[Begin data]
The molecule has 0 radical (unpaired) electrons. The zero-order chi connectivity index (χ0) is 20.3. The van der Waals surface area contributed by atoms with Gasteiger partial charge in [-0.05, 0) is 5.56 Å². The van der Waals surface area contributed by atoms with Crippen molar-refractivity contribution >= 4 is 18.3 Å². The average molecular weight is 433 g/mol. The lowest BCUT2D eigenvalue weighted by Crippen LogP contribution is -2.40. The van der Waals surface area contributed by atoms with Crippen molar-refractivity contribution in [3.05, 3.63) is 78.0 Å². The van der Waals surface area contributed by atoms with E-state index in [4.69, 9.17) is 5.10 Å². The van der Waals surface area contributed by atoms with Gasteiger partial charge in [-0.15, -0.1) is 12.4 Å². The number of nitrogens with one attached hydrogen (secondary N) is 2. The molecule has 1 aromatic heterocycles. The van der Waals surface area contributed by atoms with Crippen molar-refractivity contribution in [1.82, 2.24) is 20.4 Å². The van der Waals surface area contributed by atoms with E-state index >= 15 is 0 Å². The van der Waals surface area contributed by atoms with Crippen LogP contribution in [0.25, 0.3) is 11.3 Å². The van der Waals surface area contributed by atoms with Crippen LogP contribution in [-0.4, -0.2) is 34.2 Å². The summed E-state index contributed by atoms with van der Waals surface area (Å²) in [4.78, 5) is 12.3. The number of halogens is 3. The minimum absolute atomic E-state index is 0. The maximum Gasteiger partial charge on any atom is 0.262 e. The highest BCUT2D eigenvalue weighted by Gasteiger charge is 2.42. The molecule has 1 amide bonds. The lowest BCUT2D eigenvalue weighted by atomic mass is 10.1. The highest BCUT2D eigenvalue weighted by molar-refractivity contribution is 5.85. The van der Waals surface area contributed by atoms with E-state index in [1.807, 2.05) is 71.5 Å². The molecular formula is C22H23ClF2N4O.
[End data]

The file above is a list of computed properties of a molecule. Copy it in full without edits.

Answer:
The molecule has 0 radical (unpaired) electrons. The zero-order chi connectivity index (χ0) is 20.3. The van der Waals surface area contributed by atoms with Gasteiger partial charge in [-0.05, 0) is 5.56 Å². The van der Waals surface area contributed by atoms with Crippen molar-refractivity contribution >= 4 is 18.3 Å². The average molecular weight is 433 g/mol. The lowest BCUT2D eigenvalue weighted by Crippen LogP contribution is -2.40. The van der Waals surface area contributed by atoms with Crippen molar-refractivity contribution in [3.05, 3.63) is 78.0 Å². The van der Waals surface area contributed by atoms with E-state index in [4.69, 9.17) is 5.10 Å². The van der Waals surface area contributed by atoms with Gasteiger partial charge in [-0.15, -0.1) is 12.4 Å². The number of nitrogens with one attached hydrogen (secondary N) is 2. The molecule has 1 aromatic heterocycles. The van der Waals surface area contributed by atoms with Crippen molar-refractivity contribution in [1.82, 2.24) is 20.4 Å². The van der Waals surface area contributed by atoms with E-state index >= 15 is 0 Å². The van der Waals surface area contributed by atoms with Crippen LogP contribution in [0.25, 0.3) is 11.3 Å². The van der Waals surface area contributed by atoms with Crippen LogP contribution in [-0.4, -0.2) is 34.2 Å². The summed E-state index contributed by atoms with van der Waals surface area (Å²) in [4.78, 5) is 12.3. The number of halogens is 3. The minimum absolute atomic E-state index is 0. The maximum Gasteiger partial charge on any atom is 0.262 e. The highest BCUT2D eigenvalue weighted by Gasteiger charge is 2.42. The molecule has 1 amide bonds. The lowest BCUT2D eigenvalue weighted by atomic mass is 10.1. The highest BCUT2D eigenvalue weighted by molar-refractivity contribution is 5.85. The van der Waals surface area contributed by atoms with E-state index in [1.807, 2.05) is 71.5 Å². The molecular formula is C22H23ClF2N4O.